A noninvasive 7 Tesla MRI scanner at University of Southern California is the first 7T scanner to be used on a patient with Cushing's disease in the U.S., according to a USC news release.
When a brain tumor was found to be "MRI-negative" in a 28-year-old female patient, physicians at the USC's Pituitary Center were unsatisfied with the results. After deciding to use the Neuroimaging and Informatics Institute's (INI) new ultrahigh field 7 Tesla MRI scanner to localize the tumor, the patient was officially diagnosed with Cushing's disease and researchers were finally able to be see the tumor that would've otherwise appeared hidden in a standard MRI.
Cushing's disease is caused by a pituitary microadenoma, or very small tumor, which results in chronically elevated cortisol. Symptoms include weight gain, skin bruising and hair loss and if left untreated, the condition can be fatal. Because of this case, USC researchers believe the 7T scanner will be able to replace the standard, and invasive, method of clinical diagnosis, according to the news release.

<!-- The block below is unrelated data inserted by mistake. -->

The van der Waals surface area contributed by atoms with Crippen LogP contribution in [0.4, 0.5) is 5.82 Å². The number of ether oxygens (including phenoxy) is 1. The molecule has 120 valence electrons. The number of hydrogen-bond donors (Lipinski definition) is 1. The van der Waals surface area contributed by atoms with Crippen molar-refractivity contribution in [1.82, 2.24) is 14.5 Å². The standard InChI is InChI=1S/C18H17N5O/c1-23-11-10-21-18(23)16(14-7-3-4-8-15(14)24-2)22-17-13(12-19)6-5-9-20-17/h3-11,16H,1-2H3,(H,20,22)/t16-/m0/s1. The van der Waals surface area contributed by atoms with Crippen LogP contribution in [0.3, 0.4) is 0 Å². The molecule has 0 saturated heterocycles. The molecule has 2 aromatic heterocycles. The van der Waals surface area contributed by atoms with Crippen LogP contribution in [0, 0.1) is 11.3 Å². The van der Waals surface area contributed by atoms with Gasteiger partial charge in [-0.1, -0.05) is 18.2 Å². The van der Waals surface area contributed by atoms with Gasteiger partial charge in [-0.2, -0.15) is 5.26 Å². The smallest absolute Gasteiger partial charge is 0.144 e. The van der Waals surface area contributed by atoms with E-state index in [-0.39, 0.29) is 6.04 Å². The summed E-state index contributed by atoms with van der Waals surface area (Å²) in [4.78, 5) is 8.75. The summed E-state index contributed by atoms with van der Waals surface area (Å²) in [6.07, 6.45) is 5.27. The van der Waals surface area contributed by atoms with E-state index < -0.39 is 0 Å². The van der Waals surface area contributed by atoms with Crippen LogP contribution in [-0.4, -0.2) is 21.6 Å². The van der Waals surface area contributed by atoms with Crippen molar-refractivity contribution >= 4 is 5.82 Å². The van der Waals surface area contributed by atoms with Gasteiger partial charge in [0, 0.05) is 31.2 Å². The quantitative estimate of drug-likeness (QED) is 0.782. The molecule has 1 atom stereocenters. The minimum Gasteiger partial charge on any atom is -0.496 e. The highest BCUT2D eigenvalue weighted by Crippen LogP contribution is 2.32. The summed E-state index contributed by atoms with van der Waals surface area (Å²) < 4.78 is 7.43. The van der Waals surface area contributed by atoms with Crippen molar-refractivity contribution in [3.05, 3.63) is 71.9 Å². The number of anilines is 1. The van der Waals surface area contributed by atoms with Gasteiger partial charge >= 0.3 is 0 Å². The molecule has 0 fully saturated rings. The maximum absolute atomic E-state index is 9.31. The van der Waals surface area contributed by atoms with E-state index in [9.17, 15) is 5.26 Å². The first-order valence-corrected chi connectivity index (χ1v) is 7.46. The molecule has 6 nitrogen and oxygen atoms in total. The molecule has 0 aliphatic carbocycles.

“It’s clear that this is the beginning of a new frontier for ultrahigh field MR technologies,” said Arthur Toga, PhD, director of the INI, in a prepared statement. “The enhanced image quality opens many doors for neuroscientists in both research and clinical settings.”